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May 27, 2009
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Tunbridge, Vermont
Hi All,
While I've been a member here for sometime, I've not been an active poster recently. I'm retired and still spend a good deal of time volunteering for the U.S. Forest Service, White Mountain National Forest. I was greatly involved in the early years of the Trailhead Steward program, and later spread out to assist other efforts. We've finally got John Marunowski, USFS heading up the volunteer effort in NH, providing a focal point. At my age, I'm finding that leading volunteer groups is a great way for me to give the forest more "bang for my buck". In recent years, wildlife activities have taken my time, especially the popular autumn work groups to prune the many apple orchards and wildlife openings in the forest, for the benefit of our critters. It's a popular activity.

Separate from the Forest Service, I also lead an occasional "easy" hike, especially for those who are looking for shorter, less ambitious forays. I often just call them "walks". I've posted them in the site, often on the "over-50" board.

I'm moving to Vermont this month, which is actually closer to the WMNF than my former home in Massachusetts. I have always been passionate about alpine/downhill skiing, which is a dichotomy to my otherwise quiet, non-type-A lifestyle.
Welcome back, If I remember correctly you took the east end of Hancock Notch trail under your wing at one point?.
Indeed I did. It just became too much of a time commitment, a long stretch which took more and more time to get into and out of and back home.
Glad you’re alive n hik’n.

Hope we will “Meet Up“ at some point. That Over 50 is a good group.

Best, Chrisb
The guy who started it, Steve A. early on had planned to call it the Over 60 group but was worried that no one would show up for the events. Since he was based on the Bristol area, his hikes tended to be Lakes Region and the summits with easy access from I93 south of the notches.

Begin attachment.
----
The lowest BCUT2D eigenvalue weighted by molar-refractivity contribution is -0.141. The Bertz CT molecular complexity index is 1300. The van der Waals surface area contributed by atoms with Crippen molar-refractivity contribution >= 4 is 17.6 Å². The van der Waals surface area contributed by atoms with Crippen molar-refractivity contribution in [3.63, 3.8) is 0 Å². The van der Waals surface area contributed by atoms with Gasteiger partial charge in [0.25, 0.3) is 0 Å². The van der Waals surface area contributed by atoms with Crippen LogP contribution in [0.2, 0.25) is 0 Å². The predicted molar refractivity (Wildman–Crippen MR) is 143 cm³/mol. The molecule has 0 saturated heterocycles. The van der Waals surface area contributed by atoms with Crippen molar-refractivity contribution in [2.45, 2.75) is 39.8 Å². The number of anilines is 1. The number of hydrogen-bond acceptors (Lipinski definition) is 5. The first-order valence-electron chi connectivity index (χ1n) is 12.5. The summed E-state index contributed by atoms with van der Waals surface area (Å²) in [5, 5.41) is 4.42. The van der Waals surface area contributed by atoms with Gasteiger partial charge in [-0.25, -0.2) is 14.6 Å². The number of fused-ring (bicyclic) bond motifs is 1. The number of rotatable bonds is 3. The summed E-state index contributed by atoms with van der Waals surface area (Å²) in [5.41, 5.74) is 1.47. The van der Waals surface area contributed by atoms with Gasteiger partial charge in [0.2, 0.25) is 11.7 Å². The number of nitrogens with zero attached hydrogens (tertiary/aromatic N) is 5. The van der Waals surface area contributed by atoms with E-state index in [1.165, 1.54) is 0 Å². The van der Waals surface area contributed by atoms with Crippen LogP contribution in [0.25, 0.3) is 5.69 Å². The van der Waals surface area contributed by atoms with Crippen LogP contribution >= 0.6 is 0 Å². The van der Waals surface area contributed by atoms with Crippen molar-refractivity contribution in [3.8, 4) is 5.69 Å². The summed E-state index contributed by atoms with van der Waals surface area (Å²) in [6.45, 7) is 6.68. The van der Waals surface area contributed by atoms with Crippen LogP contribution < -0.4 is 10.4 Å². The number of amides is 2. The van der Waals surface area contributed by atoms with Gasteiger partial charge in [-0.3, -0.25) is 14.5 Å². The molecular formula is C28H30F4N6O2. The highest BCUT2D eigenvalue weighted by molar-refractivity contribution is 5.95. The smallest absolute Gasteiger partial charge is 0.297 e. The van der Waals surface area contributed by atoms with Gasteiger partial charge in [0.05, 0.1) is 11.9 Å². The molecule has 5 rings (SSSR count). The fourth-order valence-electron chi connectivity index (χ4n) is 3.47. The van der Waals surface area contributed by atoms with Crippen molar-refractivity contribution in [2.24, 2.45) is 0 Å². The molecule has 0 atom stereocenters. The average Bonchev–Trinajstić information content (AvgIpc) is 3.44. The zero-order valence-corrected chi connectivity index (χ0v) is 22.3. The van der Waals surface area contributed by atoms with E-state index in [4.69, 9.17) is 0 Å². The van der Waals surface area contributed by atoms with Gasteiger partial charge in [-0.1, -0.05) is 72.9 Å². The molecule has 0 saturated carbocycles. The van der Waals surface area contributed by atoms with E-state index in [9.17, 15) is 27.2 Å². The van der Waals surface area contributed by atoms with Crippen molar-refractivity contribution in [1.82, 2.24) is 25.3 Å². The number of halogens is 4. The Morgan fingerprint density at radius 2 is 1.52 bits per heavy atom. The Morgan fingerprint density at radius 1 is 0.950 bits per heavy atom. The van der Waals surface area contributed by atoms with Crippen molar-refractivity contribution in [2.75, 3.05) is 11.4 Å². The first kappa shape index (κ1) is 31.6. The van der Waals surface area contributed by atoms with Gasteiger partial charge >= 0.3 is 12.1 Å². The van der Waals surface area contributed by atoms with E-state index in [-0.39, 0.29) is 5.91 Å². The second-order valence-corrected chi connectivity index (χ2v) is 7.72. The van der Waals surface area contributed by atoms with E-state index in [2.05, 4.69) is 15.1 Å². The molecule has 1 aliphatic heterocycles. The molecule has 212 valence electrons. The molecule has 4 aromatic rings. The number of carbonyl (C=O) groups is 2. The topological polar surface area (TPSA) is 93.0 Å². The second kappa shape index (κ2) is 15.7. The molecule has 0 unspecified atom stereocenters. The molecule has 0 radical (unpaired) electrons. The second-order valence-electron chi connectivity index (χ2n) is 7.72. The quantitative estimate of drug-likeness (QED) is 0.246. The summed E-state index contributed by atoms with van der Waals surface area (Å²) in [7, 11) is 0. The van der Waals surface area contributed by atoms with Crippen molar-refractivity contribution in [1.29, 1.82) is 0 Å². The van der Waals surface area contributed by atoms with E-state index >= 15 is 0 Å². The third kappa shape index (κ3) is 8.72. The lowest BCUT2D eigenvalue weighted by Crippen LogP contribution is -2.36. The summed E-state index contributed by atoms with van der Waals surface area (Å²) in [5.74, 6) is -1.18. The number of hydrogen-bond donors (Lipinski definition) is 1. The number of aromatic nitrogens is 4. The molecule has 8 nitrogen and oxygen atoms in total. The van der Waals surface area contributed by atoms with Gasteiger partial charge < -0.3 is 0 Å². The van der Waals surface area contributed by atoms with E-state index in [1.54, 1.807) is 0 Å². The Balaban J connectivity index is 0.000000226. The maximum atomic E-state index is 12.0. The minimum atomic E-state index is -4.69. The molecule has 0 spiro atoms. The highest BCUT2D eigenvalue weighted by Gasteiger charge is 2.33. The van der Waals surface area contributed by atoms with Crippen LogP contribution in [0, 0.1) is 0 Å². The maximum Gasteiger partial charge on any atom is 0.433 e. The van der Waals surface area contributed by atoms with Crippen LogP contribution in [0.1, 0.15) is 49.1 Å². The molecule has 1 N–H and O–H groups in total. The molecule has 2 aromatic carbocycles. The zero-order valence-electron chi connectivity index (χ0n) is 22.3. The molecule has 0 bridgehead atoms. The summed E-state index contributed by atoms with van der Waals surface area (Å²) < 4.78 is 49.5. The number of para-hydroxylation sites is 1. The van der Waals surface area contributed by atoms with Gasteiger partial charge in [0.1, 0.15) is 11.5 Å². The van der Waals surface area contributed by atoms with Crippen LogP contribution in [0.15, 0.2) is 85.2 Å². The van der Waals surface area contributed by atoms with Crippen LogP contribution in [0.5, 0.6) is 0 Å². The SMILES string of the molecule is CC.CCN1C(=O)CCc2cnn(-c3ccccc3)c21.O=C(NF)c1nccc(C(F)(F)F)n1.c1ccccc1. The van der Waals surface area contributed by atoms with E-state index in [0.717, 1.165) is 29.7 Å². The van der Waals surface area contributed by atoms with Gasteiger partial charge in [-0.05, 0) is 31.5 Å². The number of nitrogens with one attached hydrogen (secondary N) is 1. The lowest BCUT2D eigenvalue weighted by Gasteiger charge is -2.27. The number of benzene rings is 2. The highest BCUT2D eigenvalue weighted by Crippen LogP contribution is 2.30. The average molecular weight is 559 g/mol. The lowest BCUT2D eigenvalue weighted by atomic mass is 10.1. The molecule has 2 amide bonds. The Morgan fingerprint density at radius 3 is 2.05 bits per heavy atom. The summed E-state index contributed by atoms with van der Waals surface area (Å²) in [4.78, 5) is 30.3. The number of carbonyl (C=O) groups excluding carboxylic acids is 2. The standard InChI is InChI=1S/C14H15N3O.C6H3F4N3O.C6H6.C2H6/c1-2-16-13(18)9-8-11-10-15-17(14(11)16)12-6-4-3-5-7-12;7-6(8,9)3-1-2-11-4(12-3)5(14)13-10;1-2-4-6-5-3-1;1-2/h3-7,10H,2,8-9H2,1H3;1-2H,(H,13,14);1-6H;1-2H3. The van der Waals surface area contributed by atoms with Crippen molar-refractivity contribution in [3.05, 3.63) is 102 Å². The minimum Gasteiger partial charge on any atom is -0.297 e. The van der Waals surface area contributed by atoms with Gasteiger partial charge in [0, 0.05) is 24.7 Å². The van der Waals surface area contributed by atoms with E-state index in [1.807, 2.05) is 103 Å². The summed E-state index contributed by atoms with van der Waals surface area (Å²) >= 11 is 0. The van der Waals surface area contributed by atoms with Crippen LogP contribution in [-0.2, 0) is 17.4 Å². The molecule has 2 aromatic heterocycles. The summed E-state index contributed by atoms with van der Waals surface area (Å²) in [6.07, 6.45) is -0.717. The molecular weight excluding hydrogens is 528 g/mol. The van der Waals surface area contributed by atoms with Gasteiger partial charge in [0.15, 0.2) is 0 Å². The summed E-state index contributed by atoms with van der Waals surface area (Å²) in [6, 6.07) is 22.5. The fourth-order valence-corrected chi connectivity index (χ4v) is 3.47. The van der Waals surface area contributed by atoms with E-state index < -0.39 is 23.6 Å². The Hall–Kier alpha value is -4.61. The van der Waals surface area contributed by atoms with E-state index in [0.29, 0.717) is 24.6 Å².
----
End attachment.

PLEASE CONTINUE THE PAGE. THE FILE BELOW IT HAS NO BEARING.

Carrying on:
On my first hike with Over 50 I told them there was no Over 70 meet up group so I had to go with the Over 50.

They laughed and said you're in good company with us.
Hi Bill
I lived in Tunbridge a little over 30 years ago where I built a cabin and was there for a couple of years. For fun I was maintaining a section of the Long Trail a little north of Killington. At the time I really wanted to live closer to the White Mtns. and in NH, now I regret leaving VT. It was a good place to be as you had the choice of either the Green or the White Mtns. without too much effort. For a period before I left, I was trying to hike Camels Hump every Sunday.
The town was all farming and cows back then, and I used to suffer terrible hay fever, as I lived high up on the western slope of the eastern ridges, and it seemed all the pollen laden air pushed up over us. That made it easier to come to the forests of NH.
We LOVED that trail! Went last spring from the Hancock parking lot. We went as far as that opening where you can see Mt. Huntington. What a beautiful area! Hope to go back this year from the other side (Sawyer River Trail) to get the part we missed. The section we traveled still looks great!
FYI, the Sawyer RIver end of Hancock Nothc trail got hit hard by a high water event several years ago. There is a major washout to be crossed. The upper sections of the trail as you approach the notch from the east tends to be very wet, definitely save it for a dry spell. I think that is why its not a real popular trail. summer trail.
Thanks, I saw the pictures on line and when we did Sawyer River Trail a few years ago, we saw a little of the beginnings of that mess. We haven't "traced" it yet. Will go on a hot day and put the Tevas on!
three of us xc skied the loop with a car spot a couple of decades ago finding the east side essentially a bushwhack, so with the Billski’s trail maintenance and recent snowfall, maybe it is time to try it again.